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Men's bladder health: urinary incontinence in the elderly (Part I)

The Journal of Men s Health & Gender
Mary Ann Liebert
Publication Date
DOI: 10.1016/j.jmhg.2005.01.007
  • Urinary Incontinence In The Elderly Man
  • Epidemiology
  • Pathophysiology
  • Diagnostic Work-Up
  • Biology
  • Economics
  • Medicine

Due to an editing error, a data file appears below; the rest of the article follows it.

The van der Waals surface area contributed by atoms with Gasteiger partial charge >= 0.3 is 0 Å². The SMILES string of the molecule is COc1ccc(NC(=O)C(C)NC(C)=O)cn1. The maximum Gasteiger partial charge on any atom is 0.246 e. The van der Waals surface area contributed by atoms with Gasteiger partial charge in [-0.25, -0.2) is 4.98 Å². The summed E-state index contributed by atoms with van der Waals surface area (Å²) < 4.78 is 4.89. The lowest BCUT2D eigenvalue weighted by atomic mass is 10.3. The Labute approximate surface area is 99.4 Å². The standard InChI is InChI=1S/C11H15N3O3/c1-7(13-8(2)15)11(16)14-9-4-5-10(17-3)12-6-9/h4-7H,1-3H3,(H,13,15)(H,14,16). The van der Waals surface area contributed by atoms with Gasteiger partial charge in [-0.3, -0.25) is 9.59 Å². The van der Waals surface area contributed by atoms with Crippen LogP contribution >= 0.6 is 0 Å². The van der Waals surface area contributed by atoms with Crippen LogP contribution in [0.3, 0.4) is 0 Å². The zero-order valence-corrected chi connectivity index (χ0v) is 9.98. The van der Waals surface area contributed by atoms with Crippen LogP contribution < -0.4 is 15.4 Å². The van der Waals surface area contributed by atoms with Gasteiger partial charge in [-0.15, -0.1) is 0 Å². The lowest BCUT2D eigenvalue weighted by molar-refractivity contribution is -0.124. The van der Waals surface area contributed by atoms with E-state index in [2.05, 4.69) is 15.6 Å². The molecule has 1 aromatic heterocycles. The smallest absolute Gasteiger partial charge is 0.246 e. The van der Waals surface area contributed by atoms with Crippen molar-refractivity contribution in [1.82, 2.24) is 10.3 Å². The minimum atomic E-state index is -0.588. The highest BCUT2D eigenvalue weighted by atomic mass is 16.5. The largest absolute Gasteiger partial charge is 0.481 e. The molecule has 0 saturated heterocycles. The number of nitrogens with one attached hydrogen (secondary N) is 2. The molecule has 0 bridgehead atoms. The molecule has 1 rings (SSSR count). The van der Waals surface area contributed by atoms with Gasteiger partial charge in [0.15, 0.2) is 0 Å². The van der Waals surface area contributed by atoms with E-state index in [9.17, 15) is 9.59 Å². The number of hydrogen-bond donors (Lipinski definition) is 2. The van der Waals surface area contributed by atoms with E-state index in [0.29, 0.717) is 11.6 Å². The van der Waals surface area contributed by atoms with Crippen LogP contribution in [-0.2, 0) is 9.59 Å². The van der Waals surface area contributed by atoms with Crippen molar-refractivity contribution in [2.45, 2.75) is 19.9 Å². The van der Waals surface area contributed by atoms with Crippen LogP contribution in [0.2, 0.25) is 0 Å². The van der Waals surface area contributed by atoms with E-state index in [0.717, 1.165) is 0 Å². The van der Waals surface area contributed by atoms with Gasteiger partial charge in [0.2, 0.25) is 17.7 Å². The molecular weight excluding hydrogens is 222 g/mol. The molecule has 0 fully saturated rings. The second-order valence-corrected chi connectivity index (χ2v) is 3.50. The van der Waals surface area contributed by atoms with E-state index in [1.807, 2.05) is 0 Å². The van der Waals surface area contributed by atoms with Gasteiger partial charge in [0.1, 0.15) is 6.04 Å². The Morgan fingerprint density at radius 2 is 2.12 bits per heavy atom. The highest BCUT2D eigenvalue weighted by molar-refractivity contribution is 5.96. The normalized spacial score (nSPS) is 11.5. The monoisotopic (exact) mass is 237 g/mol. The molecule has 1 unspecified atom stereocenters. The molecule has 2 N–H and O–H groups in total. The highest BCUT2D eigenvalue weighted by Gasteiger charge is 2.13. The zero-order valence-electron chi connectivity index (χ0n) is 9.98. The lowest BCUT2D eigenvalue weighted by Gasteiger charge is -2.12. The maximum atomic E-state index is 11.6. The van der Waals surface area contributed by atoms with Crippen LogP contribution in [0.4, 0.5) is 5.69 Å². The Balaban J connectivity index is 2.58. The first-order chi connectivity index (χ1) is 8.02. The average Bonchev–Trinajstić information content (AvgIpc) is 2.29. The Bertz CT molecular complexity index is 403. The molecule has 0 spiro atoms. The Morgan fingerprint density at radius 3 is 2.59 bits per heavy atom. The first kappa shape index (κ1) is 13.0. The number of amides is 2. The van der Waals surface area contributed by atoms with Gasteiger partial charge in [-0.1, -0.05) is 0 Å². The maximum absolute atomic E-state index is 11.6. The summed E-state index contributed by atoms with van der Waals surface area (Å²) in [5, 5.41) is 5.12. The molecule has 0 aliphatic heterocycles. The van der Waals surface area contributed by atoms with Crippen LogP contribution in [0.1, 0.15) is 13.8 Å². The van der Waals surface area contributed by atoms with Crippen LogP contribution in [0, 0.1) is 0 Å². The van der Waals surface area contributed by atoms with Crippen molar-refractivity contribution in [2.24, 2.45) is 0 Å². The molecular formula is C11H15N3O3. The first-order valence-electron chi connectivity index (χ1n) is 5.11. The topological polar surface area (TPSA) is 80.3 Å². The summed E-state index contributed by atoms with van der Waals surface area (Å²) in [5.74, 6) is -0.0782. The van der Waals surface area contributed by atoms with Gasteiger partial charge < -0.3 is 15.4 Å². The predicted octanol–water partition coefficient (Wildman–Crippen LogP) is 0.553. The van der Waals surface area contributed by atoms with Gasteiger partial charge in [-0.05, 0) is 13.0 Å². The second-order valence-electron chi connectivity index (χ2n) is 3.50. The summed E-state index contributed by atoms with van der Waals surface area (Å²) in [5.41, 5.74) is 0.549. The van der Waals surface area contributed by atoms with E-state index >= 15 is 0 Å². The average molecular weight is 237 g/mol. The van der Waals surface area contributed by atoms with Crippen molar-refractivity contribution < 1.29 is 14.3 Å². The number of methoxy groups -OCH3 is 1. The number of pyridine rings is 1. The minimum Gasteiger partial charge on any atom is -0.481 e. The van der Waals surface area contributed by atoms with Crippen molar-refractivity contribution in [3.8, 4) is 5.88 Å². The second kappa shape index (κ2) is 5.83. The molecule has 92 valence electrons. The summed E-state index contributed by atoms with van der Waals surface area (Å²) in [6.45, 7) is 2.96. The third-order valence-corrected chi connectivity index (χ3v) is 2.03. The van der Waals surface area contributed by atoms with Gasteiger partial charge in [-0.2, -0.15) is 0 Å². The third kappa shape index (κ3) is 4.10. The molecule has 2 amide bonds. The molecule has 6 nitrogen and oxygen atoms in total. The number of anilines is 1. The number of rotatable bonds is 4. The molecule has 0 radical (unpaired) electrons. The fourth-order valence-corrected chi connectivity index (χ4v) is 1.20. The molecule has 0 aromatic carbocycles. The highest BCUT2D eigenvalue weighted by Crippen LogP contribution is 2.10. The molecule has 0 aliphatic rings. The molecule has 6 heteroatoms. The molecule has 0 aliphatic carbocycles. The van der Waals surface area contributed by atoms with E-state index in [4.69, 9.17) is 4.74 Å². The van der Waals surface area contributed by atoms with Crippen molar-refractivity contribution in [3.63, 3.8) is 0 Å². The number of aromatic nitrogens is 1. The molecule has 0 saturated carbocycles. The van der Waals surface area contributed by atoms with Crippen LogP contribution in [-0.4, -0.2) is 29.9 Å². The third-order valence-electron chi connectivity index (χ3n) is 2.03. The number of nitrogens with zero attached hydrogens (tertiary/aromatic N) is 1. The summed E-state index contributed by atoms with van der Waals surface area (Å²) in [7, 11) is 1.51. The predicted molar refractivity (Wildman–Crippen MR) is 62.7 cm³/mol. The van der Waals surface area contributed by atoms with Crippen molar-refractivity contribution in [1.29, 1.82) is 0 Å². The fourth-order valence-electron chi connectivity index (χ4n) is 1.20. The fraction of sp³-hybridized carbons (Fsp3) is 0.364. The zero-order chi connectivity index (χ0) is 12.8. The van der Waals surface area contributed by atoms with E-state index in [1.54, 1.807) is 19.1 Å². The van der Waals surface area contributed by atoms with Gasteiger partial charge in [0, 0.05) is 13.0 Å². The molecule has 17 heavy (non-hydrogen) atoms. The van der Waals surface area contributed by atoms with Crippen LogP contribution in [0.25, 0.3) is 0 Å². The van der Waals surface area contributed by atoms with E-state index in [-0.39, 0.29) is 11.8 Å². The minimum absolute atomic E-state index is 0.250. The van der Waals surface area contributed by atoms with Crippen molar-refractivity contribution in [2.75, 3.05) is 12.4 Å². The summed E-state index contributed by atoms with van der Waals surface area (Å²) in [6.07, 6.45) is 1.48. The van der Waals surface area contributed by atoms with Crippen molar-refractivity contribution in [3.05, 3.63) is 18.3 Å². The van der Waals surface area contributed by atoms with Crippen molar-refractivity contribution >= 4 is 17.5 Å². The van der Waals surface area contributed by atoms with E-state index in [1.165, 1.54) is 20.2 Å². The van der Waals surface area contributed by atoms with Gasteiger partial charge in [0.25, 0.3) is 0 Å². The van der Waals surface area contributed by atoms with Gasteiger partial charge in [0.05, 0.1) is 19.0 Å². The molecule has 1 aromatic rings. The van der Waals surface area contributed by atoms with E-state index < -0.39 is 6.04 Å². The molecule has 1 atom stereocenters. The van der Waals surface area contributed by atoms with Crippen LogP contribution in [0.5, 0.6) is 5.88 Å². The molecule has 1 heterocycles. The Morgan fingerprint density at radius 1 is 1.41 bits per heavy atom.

Abstract This is the first part of a paper on urinary incontinence in the elderly man, dealing with epidemiology, pathophysiology and diagnostic work-up. Urge incontinence is the most frequent type of incontinence in elderly men. In about 50% terminal detrusor over activity is found: the urge to void comes up suddenly, without warning, accompanied by an uncontrolled detrusor contraction causing continence. A number of factors contribute to the development of urinary incontinence in the elderly, of which comorbidity is of uppermost importance. Incontinence in elderly men (and women) is not only a “bladder problem”. Patients with five or more diseases have a 100% risk of incontinence. This reflects the multifactorial pathogenesis in the ageing lower urinary tract influenced by medical, metabolic, neurogenic and orthopaedic disorders, hormonal alterations and obesity. Incontinence in the elderly is also a social-economic problem, the annual direct costs of urinary incontinence in the USA in 2001 were approximately USD 16.3 billions, 24% of them were required for men. Differentiating between stress, urge, mixed incontinence and continuous incontinence is paramount to selecting appropriate treatment for the individual patient. The basic diagnostic work comprises symptom assessment, physical examination, urine analysis and, most important, a bladder diary. Clearly, not all incontinent patients require sophisticated or even simple urodynamics, especially not the elderly with subsequent conservative therapy.

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